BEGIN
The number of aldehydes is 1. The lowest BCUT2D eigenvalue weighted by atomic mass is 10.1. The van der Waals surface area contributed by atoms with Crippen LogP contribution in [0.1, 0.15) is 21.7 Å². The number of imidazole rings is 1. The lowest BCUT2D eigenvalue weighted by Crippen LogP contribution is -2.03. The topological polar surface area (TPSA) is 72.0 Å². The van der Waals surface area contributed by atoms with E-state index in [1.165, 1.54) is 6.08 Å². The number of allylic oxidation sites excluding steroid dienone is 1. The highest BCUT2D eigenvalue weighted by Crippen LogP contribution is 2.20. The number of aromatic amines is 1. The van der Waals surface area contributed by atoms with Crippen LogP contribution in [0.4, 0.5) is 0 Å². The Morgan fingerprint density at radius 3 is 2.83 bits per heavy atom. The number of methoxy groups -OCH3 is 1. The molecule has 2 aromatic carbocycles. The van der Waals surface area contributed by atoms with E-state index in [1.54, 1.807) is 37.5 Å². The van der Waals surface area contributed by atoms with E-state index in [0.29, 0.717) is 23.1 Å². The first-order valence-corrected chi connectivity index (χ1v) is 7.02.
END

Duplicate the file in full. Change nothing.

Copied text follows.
The number of aldehydes is 1. The lowest BCUT2D eigenvalue weighted by atomic mass is 10.1. The van der Waals surface area contributed by atoms with Crippen LogP contribution in [0.1, 0.15) is 21.7 Å². The number of imidazole rings is 1. The lowest BCUT2D eigenvalue weighted by Crippen LogP contribution is -2.03. The topological polar surface area (TPSA) is 72.0 Å². The van der Waals surface area contributed by atoms with E-state index in [1.165, 1.54) is 6.08 Å². The number of allylic oxidation sites excluding steroid dienone is 1. The highest BCUT2D eigenvalue weighted by Crippen LogP contribution is 2.20. The number of aromatic amines is 1. The van der Waals surface area contributed by atoms with Crippen LogP contribution in [0.4, 0.5) is 0 Å². The Morgan fingerprint density at radius 3 is 2.83 bits per heavy atom. The number of methoxy groups -OCH3 is 1. The molecule has 2 aromatic carbocycles. The van der Waals surface area contributed by atoms with E-state index in [1.54, 1.807) is 37.5 Å². The van der Waals surface area contributed by atoms with E-state index in [0.29, 0.717) is 23.1 Å². The first-order valence-corrected chi connectivity index (χ1v) is 7.02.